I'd studiously avoided M.Amis through uni and beyond, on the strength of a not unjustifiable prejudice sparked and fuelled by a pompous Eng Lit type who used to carry on about Time's Arrow and how clever it was because it ran backwards, which had struck me at the time as being exactly the sort of tech
...more
Ron
Yellow Dog begins with great promise and Amis seems to be in top form with his use of language and a very interesting plot structure, but it all falls apart in the second act. The story promises to be about Xan Meo and a head injury he suffers, but instead turns into a meditation on and critique of violence, gangsterism, pornography and the subtle changes currently going on in the relationship between the genders. While that critique is welcome and has validity, Amis rarely dazzles us with great ...more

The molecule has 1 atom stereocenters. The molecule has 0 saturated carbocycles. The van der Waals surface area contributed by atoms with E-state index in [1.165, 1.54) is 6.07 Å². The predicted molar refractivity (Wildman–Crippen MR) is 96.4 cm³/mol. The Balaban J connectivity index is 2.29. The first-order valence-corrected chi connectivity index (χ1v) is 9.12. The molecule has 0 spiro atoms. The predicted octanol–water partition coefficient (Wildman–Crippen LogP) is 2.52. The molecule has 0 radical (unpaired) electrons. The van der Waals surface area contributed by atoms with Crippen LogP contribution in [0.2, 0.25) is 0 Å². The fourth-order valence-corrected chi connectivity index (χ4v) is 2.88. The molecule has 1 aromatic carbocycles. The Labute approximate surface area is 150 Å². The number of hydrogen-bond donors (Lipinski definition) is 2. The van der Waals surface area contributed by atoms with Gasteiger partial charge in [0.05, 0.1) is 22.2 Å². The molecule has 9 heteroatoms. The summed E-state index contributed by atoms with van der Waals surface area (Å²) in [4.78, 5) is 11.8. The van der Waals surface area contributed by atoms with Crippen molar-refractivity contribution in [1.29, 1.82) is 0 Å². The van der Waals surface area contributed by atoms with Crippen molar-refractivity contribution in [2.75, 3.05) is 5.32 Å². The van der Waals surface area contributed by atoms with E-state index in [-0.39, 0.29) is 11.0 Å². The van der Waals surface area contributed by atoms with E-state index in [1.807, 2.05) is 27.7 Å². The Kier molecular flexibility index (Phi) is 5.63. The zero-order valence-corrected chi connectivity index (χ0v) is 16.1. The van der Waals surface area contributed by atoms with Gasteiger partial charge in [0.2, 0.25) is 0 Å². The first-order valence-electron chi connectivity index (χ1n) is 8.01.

Molly
I haven't thought about this book in a long time. But now and then, some images & dialogues in it haunt me. This happened this weekend, so I thought it worth a short note/review. Much of the writing is brilliant -- so perhaps it deserves a higher rating for style & language. But I didn't like this book at all, and yet felt compelled to read the whole damn thing. And now it continues to appear in my waking life, and who knows, maybe my dream life too. Vivid & grotesque, troubling, off ...more
Craig
Reminds me of his father's work, not in style or subject matter, but in audacity and brilliance of prose. Three quarters of the way into this book I'd've written that it was the best thing--not written by his father or Evelyn Waugh--that I've read in the last few years. The ending--endings are hard, Elmore Leonard told me that personally-- fell down enough so that I an't honestly say that. But still a very funny, rude, book about the obscenifaction of western culture.
William1
I could not stay with this one. I found the comedy much too broad for my taste, and the idiom too cryptically British. And I am one of Amis's most devoted readers, too. I love Money and London Fields. I wish I could say why the britishisms in those novels did not prove as off-putting as the ones here. Oh well, I will give it another shake someday. Let me also cast a vote here for House of Meetings. Quite wonderful.